On the other hand, even though national competitiveness due to technological advances can be seen as a positive aspect for organisations, a limitation is that of governments becoming increasingly concerned. The decrease in government, falling transportation and communication costs, and increases in technological change are exposing all countries to an extraordinary level of international competition (Miozzo and Walsh, 2006). This brings us to the downfalls of technology. One issue with introducing technology is the loss of jobs for employees. By bringing in advanced technology, fewer workers are needed, so thousands of people are made redundant. "Robots are cheaper than employees, and manufacturers in every industry are rapidly shifting to automation.'' (Rifkin, 2005). Employees may feel untrustworthy and could give the company a bad reputation. Also, even though technology brings benefits to companies such as mass customisation, the processes that are involved are far from simple (Istook, 2002), which could lead to employees having to undergo extensive training in order to be able to handle the new technology. Another issue that can be raised is the problems it causes thousands of people online, such as fraud. The increasing popularity with online music downloads and online file sharing such as Napster is one example, not only does it give risk to consumers, such as online hacking, but also to businesses such as HMV which went into administration on 15th January 2013. This could be due to the increased technology that is allowing consumers to download music and movies online for free.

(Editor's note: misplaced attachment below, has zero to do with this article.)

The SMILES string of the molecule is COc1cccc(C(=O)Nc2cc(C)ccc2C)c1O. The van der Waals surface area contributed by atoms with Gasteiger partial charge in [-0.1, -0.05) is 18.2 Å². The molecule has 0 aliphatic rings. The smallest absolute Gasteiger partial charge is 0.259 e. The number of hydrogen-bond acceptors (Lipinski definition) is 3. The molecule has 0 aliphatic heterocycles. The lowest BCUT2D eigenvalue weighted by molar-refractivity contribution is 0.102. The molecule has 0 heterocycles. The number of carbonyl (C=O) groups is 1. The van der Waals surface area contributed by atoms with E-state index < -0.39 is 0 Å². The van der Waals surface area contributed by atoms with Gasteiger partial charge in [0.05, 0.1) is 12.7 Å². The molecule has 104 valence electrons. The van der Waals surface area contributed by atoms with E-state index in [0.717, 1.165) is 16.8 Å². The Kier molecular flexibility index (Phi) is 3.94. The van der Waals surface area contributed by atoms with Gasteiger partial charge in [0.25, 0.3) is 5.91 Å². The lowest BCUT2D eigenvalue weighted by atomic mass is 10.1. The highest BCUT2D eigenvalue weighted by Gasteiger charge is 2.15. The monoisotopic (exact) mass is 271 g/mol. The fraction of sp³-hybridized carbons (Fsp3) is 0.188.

To conclude, technology has proven to be an important feature in helping an organisation to gain competitive advantage, and is used in every aspect of organisations' activities, as shown by Porter's value chain frame work. It helps firms to improve their products massively, and cut costs, in order to give customers the highest value products possible, but at a relatively low cost for the firm. This has shown to be done through operations such as mass production and inbound and outbound logistics such as containerisation. Through advances such as these, it helps customers to be quick with entering new markets, and potentially gaining a first mover advantage, which in turn helps them to gain the competitive advantage necessary. Technology has also shown to be used in combination with Porter's five forces in order to gain competitiveness through increasing the bargaining power or buyer's, using coupons etc. advertised mainly on social networking sites. However, there are some limitations that need to be considered when introducing technology, such as, is it going to reduce the reputation of the company? Workers may feel untrustworthy and a bad reputation could be spread through word of mouth. The biggest issue that has caused the most controversy is the loss of thousands of jobs due to technology, and so many people are now being made redundant to cut the costs of wages, since technology is now able to create a vast amount of products through mass production, but at a lower running cost. Overall, the positives do outweigh the negatives, and if it wasn't for technology, company's would struggle to add as much value to their products, as suggested in Porter's value chain, and would not have such an ability to gain an advantage over their competitors.